Follow up: Debt-to-GDP Ratio

(Follow-up to the previous post about neglected denominators.)

Often, those concerned with the rising size of the debt in the U.S. cite the increase in the most commonly used measure of a country’s ability to pay off its debt: the debt-to-GDP ratio. It takes the size of the debt, and divides by the size of the economy.

Debt-to-GDP Ratio (FRED)

This means that the ratio can be impacted by changes in two factors: the size of the debt, and the GDP. So, a rise in debt-to-GDP ratio can be the result of a high rate of growth of the debt, or a relatively lower rate of growth in GDP. Currently, we are experiencing some of both effects at the same time.

As such, there are two ways to take on the task of bringing the ratio back down. One is to attempt to slow the rate of growth of the debt; the other is to attempt to increase the rate of growth of GDP.

Part of the popular discourse about the debt is that in the long-run, the debt can become a serious problem (which is true). And those extremely concerned with such a threat argue that we need to bring the size of the debt down to lower our debt-to-GDP ratio. But there is another way to tackle the problem: employ policies to increase GDP growth! Such policies can be effective in two ways.

First, based on the ratio above, all else being equal, policies which increase the rate of GDP growth will bring down our debt-to-GDP ratio. So those who are hyper-concerned with the debt-to-GDP should focus equally on reducing the rate of growth of the numerator AND on boosting the rate of growth of the denominator. Unfortunately, this isn’t typically the case. (Cue screaming about evil government over-spending.)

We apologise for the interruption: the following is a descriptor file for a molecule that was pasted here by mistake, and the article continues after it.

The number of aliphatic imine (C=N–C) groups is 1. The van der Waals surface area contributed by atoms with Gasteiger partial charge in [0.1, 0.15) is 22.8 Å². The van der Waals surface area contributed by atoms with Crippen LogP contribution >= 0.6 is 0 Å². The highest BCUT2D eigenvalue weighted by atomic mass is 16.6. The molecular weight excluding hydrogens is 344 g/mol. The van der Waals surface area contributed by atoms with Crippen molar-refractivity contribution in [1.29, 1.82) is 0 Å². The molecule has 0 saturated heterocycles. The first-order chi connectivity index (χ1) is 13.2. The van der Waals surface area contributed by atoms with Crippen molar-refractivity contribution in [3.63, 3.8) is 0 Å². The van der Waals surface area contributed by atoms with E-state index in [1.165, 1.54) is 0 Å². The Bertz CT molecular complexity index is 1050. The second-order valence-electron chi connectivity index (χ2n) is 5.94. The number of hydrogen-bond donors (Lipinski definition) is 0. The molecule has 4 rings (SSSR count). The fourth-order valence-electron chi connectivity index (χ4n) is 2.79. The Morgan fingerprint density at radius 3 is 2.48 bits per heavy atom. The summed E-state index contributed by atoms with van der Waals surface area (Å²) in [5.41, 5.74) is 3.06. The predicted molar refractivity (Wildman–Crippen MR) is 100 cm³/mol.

Moreover, there is an indirect avenue through which a focus on GDP growth can help everyone. In a (still) depressed economy, the immediate, short-run problem is low employment and low GDP growth. And in tough times, more individuals are in need of support in the form of unemployment benefits for example. This costs the government money. So our short-run issue is having an adverse impact on our long-run issue! Getting the economy back on track through expansionary policies which hone in on GDP and employment will not only help to address our short-run problems, it will contribute to fixing our long-run debt issue by lowering government outlays on things like unemployment benefits (as GDP growth brings about more job opportunities for those out of work).

Why there is such an excited over-focus on the notion of debt I really can’t say. It’s disappointing that policy conversation about economic growth (read: immediate short-run problem) has been entirely overshadowed by this concern about the debt (read: long-run problem whose critical mass is impossible to ascertain). But, the main story is: there doesn’t have to be as much of a trade-off between addressing our short-run (economic stagnation) problems and our long-run (debt) problems – if only pundits and policy makers would focus less on the size of the debt and more on the denominator!


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